Outside Help for Chiefs?

In 2000, Peter Warrick was a top wide receiver prospect in the upcoming draft. In 2002, Peerless Price was a top wide receiver prospect in free agency. Today, in 2005, they are both available, having been cut in the first official cut down of this year's drive towards the NFL's final rosters of 53.

For the Chiefs and their fans, the question that must be asked is whether either of these players would be good fit for the Chiefs offense and, more importantly, better than the wide receivers currently on the roster.

Warrick came out of Florida State University full of potential and was drafted with the fourth selection of the 2000 draft by the Cincinnati Bengals. After five NFL seasons, he has yet to live up to that potential or that draft position. Warrick has never had more than 820 yards receiving. His best year was 2003 when he amassed 819 receiving yards and eight touchdowns.

If Warrick has fully recovered from a knee injury that prematurely ended his 2004 season, he has the quickness and speed the Chiefs covet in their wide receivers. On November 16, 2003, the Chiefs got an up close view of Warrick's skills. In that game, Warrick had six receptions for 114 yards, including a 77-yard touchdown reception.

Peerless Price enjoyed a career year in 2002 with the Buffalo Bills when he had 94 receptions for 1,252 yards and nine touchdowns. He parlayed that season into a seven-year contract worth $37 million with a $10 million signing bonus with the Atlanta Falcons. However, since signing that contract Price has been a disappointed in Atlanta. His best season entailed 840 receiving yards and just three touchdowns.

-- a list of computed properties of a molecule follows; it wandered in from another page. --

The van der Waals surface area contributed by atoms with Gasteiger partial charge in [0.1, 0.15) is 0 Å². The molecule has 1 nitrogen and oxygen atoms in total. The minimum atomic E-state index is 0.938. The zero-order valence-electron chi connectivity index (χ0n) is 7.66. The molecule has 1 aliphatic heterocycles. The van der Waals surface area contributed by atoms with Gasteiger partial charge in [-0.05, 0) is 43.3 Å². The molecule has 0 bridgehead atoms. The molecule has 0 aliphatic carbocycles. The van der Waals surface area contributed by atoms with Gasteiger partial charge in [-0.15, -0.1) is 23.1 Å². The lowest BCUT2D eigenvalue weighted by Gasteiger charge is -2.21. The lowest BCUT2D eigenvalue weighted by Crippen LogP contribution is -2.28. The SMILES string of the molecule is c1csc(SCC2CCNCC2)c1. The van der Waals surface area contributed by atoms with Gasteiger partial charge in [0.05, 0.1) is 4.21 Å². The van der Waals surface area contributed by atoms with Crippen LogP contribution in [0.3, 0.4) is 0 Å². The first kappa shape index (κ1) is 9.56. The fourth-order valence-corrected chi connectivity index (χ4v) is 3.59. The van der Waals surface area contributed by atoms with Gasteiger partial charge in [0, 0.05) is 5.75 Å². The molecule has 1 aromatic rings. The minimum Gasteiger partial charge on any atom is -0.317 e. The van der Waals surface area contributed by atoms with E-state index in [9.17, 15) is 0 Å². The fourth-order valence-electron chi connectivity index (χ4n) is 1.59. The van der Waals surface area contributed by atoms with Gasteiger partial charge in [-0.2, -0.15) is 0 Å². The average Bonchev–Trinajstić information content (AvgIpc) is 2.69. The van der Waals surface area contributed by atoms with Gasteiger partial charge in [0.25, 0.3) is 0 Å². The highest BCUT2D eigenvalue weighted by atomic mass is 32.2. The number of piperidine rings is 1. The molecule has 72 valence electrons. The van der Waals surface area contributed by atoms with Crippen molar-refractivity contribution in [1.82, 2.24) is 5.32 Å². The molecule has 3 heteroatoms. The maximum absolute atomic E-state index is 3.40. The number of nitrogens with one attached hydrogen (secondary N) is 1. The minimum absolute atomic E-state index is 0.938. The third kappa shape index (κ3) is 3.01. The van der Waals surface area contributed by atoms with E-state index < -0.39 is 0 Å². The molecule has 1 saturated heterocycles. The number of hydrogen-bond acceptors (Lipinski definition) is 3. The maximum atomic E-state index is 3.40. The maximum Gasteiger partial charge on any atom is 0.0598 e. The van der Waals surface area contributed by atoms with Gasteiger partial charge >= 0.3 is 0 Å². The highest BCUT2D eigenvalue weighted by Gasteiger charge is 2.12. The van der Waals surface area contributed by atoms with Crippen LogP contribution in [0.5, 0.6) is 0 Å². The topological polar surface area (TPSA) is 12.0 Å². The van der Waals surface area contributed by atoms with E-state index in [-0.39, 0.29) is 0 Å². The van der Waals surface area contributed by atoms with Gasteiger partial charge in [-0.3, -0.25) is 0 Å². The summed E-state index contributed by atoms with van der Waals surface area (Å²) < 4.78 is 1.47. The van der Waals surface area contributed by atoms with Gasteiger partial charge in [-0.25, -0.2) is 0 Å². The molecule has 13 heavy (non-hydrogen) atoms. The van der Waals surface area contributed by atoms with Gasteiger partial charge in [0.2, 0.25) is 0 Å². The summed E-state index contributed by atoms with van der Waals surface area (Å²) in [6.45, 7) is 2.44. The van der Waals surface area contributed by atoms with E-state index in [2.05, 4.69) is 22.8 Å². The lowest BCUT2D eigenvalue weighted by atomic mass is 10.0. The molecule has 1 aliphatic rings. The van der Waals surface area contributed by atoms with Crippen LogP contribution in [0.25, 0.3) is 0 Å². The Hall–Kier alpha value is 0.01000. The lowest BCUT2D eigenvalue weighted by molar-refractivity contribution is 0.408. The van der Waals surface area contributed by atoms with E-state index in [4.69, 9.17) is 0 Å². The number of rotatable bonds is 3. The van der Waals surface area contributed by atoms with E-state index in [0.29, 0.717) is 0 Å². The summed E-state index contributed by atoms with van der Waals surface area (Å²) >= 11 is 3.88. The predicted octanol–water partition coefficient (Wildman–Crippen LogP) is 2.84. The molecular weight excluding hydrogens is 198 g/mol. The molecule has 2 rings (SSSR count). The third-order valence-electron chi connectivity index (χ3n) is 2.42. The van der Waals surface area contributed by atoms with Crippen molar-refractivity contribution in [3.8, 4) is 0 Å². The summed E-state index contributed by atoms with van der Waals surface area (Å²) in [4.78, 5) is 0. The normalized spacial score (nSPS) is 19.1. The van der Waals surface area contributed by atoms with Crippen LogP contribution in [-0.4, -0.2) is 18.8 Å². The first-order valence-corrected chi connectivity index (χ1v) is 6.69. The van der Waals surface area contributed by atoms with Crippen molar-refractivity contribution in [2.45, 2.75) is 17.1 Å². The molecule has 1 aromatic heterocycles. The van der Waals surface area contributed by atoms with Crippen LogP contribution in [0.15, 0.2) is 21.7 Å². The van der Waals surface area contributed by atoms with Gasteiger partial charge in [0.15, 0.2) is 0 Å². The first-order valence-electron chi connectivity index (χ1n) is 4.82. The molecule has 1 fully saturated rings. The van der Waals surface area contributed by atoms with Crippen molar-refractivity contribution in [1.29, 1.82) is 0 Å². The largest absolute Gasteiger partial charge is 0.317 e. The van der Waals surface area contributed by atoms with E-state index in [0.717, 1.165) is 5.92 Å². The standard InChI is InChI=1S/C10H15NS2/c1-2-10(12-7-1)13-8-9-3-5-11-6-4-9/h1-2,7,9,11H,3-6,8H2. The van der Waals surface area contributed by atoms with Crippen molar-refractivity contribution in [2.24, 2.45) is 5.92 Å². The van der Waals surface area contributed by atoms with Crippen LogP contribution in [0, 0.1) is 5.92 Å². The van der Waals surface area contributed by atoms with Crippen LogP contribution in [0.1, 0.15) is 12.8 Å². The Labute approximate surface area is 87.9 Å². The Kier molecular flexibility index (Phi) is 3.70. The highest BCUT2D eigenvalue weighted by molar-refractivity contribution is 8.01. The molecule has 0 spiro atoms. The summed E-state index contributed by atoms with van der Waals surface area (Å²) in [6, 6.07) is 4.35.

Clearly, both of these receivers have failed to live up to the potential many thought they possessed. Could a season in Kansas City bring about a reclamation to either of their careers? It happened for Eddie Kennison in 2004. Kennison's career was basically mediocre until he broke out with 62 receptions for 1,086 yards and eight touchdowns last year.

However, that was Kennison's fourth season in Kansas City. The Chiefs offense has proven to be difficult for wide receivers to pick up quickly. Perhaps if Warrick or Price had been available at the time the Chiefs signed Freddie Mitchell, they may have been a good signing for the Chiefs. However, at this late date it is debatable whether they will have a large enough impact to warrant giving them a roster spot. Neither has played in this offense before, and it is unlikely that the Chiefs would give them more than a one-year contract.

Kennison, Sammie Parker, Marc Boerigter, Dante Hall, Chris Horn and even Mitchell all already know the offense. The Chiefs need a veteran presence outside of Kennison, but that would more than likely fall to Mitchell if he can make a strong showing this week.

The Chiefs offense could probably resurrect the career of Warrick or Price, but the timing would likely work against them.

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